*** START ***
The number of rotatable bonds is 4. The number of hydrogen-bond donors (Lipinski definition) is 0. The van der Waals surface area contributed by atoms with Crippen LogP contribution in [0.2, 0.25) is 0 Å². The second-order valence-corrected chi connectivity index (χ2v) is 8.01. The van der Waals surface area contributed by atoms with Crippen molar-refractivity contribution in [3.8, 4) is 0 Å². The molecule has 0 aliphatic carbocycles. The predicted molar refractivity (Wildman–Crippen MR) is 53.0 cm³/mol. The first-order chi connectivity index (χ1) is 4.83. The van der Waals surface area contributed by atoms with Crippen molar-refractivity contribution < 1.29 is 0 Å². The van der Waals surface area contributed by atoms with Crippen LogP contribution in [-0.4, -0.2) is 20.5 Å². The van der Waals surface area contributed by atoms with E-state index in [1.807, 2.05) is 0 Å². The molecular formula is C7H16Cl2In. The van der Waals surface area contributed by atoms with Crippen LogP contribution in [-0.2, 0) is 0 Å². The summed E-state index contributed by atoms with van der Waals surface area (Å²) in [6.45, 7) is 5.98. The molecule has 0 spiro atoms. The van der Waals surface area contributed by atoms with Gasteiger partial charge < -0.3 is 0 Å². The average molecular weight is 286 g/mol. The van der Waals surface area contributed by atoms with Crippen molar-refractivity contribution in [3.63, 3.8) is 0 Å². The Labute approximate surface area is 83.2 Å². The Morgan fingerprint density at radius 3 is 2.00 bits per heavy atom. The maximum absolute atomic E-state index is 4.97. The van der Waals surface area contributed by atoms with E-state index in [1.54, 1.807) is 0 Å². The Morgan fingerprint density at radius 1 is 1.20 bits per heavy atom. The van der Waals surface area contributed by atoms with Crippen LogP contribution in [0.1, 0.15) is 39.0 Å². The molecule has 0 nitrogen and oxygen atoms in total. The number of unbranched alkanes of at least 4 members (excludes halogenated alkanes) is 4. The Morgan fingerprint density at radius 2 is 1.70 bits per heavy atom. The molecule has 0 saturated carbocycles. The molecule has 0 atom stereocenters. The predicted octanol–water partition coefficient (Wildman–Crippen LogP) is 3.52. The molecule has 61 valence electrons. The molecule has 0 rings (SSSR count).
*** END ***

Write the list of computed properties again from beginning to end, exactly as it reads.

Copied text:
The number of rotatable bonds is 4. The number of hydrogen-bond donors (Lipinski definition) is 0. The van der Waals surface area contributed by atoms with Crippen LogP contribution in [0.2, 0.25) is 0 Å². The second-order valence-corrected chi connectivity index (χ2v) is 8.01. The van der Waals surface area contributed by atoms with Crippen molar-refractivity contribution in [3.8, 4) is 0 Å². The molecule has 0 aliphatic carbocycles. The predicted molar refractivity (Wildman–Crippen MR) is 53.0 cm³/mol. The first-order chi connectivity index (χ1) is 4.83. The van der Waals surface area contributed by atoms with Crippen molar-refractivity contribution < 1.29 is 0 Å². The van der Waals surface area contributed by atoms with Crippen LogP contribution in [-0.4, -0.2) is 20.5 Å². The van der Waals surface area contributed by atoms with E-state index in [1.807, 2.05) is 0 Å². The molecular formula is C7H16Cl2In. The van der Waals surface area contributed by atoms with Crippen LogP contribution in [-0.2, 0) is 0 Å². The summed E-state index contributed by atoms with van der Waals surface area (Å²) in [6.45, 7) is 5.98. The molecule has 0 spiro atoms. The van der Waals surface area contributed by atoms with Gasteiger partial charge < -0.3 is 0 Å². The average molecular weight is 286 g/mol. The van der Waals surface area contributed by atoms with Crippen molar-refractivity contribution in [3.63, 3.8) is 0 Å². The Labute approximate surface area is 83.2 Å². The Morgan fingerprint density at radius 3 is 2.00 bits per heavy atom. The maximum absolute atomic E-state index is 4.97. The van der Waals surface area contributed by atoms with E-state index in [1.54, 1.807) is 0 Å². The Morgan fingerprint density at radius 1 is 1.20 bits per heavy atom. The van der Waals surface area contributed by atoms with Crippen LogP contribution in [0.1, 0.15) is 39.0 Å². The molecule has 0 nitrogen and oxygen atoms in total. The number of unbranched alkanes of at least 4 members (excludes halogenated alkanes) is 4. The Morgan fingerprint density at radius 2 is 1.70 bits per heavy atom. The molecule has 0 saturated carbocycles. The molecule has 0 atom stereocenters. The predicted octanol–water partition coefficient (Wildman–Crippen LogP) is 3.52. The molecule has 61 valence electrons. The molecule has 0 rings (SSSR count).